“Katie.” He brushed a hand over her cheek and back into her hair. The blue bandanna wrapped around her head dropped to the floor. Her hair sprang free of confinement as his fingers delved into the mass of curls. “It’s been too long.”
Cupping the back of her neck, he bent his head to give her another intense, drugging kiss. Kate began to slide under his spell again. She fought free and put a hand on his chest, twisting away before their bodies could make contact again.
“Wait a minute. This is going way too fast.”
“It’s not going nearly fast enough.” He reached for her again.
Kate evaded his grasp. “I’ve got a piece working right now. I can’t just leave it.”
“Sure you can.” Patrick’s wicked smile coaxed her. “You’ve done it before.”
She smiled back at him—she couldn’t help it—but shook her head. “This time I can’t.”
“All those weeks at sea, I thought of you.”
His words shored up her shaky resolve, reminding her that he had left her alone for some time, reminding her why she should be rid of this man. “Well, you’ll just have to do more thinking.”
She stepped around the worktable. Six feet in length and steel topped, it was only a temporary barricade against him. Even the long metal arms at the end of the bench, where she rolled her blowpipe, were poor barriers. What she needed was a defense. She could use one of the glass rods on the table like a foil to fend him off. Or the torch she used for melding glass. It burned at over five thousand degrees, surely hotter than her passion for this man. There were plenty of weapons at her disposal in the studio. Not one of them could guard her heart.
The baby in her womb kicked, as if to tell Kate that she was not the only one agitated by this man. She took a deep breath and resisted the urge to press a hand to the slight protrusion. Instead, she took a wide paintbrush and swept the broken glass onto a tray. She wasn’t going back around the table for the hand broom and dustpan. It was too dangerous over there, for a number of reasons. Patrick’s eyes followed her, but he stayed where he was, perching himself on a stool at his side of the table.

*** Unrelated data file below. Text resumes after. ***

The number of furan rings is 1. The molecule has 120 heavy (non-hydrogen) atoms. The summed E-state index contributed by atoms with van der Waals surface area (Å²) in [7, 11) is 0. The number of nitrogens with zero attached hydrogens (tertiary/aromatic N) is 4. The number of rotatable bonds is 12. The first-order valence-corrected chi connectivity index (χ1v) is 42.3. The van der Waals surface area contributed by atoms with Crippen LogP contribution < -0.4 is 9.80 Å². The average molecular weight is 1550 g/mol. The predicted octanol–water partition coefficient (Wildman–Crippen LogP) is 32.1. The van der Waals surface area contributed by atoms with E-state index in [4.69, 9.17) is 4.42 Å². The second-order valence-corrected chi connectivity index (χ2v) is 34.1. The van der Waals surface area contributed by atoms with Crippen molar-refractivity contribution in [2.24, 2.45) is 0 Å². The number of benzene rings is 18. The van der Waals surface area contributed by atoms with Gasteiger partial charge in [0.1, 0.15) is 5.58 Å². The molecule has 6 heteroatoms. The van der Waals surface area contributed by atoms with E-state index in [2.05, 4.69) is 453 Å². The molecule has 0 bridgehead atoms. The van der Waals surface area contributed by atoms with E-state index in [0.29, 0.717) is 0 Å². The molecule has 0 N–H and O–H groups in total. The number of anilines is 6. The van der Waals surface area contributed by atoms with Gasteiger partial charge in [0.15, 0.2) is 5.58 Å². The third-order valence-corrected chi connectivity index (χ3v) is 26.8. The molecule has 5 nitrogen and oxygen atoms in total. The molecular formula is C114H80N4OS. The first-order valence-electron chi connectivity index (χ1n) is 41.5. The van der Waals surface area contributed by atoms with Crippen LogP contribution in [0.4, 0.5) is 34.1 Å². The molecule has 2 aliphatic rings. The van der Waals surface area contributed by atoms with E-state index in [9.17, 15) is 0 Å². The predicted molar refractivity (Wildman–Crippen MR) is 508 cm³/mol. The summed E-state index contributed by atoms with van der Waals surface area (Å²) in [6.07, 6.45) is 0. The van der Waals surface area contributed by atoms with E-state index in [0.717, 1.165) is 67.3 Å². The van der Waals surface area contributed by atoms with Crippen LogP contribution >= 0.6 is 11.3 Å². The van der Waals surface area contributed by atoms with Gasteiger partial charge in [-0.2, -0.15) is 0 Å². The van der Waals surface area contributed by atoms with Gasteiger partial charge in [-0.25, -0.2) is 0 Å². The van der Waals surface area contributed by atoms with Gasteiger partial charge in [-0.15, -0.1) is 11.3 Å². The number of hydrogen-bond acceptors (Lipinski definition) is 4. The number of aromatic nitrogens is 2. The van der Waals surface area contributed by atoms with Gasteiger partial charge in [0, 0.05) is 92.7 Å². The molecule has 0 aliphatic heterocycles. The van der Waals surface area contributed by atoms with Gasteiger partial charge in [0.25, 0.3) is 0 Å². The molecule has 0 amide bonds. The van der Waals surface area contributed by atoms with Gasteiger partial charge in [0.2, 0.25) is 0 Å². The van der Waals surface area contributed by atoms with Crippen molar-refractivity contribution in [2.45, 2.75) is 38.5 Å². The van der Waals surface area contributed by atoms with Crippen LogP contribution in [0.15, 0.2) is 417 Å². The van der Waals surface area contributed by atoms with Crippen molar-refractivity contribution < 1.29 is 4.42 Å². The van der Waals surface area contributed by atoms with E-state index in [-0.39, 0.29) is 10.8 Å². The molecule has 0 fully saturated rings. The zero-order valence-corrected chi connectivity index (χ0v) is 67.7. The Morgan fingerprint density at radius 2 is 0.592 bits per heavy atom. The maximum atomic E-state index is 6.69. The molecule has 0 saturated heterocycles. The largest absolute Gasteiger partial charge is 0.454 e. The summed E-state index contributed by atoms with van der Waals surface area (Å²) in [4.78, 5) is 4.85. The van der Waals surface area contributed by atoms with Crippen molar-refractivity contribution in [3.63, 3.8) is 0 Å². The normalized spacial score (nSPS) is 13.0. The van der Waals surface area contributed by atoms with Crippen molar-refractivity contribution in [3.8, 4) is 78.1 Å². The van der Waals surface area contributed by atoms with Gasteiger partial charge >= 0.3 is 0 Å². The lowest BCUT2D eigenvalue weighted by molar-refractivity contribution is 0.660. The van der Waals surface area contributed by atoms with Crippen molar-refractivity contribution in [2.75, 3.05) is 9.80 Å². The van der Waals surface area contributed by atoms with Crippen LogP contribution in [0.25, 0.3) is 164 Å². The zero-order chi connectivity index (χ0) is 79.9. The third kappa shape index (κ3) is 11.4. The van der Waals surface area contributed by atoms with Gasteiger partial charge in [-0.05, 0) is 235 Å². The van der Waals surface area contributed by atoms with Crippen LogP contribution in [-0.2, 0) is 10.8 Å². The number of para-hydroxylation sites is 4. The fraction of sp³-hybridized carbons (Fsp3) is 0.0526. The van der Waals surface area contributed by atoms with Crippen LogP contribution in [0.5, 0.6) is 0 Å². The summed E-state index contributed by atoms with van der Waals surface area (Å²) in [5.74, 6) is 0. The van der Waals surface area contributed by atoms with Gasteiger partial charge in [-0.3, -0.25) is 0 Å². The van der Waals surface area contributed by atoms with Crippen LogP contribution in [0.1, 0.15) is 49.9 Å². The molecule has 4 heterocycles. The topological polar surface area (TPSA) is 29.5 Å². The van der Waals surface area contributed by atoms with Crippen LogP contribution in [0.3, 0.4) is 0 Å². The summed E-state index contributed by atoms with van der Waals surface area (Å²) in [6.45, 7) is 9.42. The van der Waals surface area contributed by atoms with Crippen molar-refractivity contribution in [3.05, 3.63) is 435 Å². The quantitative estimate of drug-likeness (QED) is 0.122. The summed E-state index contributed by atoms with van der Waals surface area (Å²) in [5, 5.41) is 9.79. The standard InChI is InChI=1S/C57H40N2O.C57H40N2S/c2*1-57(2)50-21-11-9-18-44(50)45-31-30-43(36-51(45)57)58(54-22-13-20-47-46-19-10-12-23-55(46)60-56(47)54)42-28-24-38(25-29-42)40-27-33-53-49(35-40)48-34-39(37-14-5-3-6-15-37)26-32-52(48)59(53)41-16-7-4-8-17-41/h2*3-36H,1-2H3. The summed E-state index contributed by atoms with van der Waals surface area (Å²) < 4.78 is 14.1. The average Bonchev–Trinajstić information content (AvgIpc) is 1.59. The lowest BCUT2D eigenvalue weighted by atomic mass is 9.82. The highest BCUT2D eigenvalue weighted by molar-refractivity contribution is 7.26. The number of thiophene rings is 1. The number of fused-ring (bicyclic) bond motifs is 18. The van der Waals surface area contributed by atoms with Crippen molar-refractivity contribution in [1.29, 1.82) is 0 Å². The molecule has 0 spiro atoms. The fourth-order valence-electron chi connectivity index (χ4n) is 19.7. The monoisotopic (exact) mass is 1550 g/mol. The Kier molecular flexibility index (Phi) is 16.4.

“Sorry about making you break that glass.”
Kate kept her back to him as she dumped the broken pieces of the heart into the melt bin. “It’s not the first time it’s been broken,” she said, and swallowed down the tears that sprang to her eyes.
When she turned around, Patrick was watching her closely, his head tilted, eyes narrowed.
She cleared her throat and smiled a little. “I mean, it’s not the first piece of glass I’ve ever broken. It won’t be the last.” Moving over to a large oven—the “garage” that kept glass pieces in progress hot—Kate extracted another glass bubble with a lustrous blue sheen and brought it to the worktable. Setting it on a ceramic-fiber blanket, she pulled out paint and a brush. She could feel Patrick’s eyes on her as she worked.
“When did you get back?”
“Yesterday. Actually, it was early this morning.” He smiled. “I came right over to see you.”
Kate arched an eyebrow and looked at her watch. “It’s three o’clock in the afternoon.”
“A man’s got to sleep doesn’t he?”
“You hardly ever sleep. I bet you were sailing.” When he grinned, Kate knew she had guessed correctly. “Don’t you ever get tired of it? You just spent three months racing a boat on the ocean and within twenty-four hours you’re out on another one.”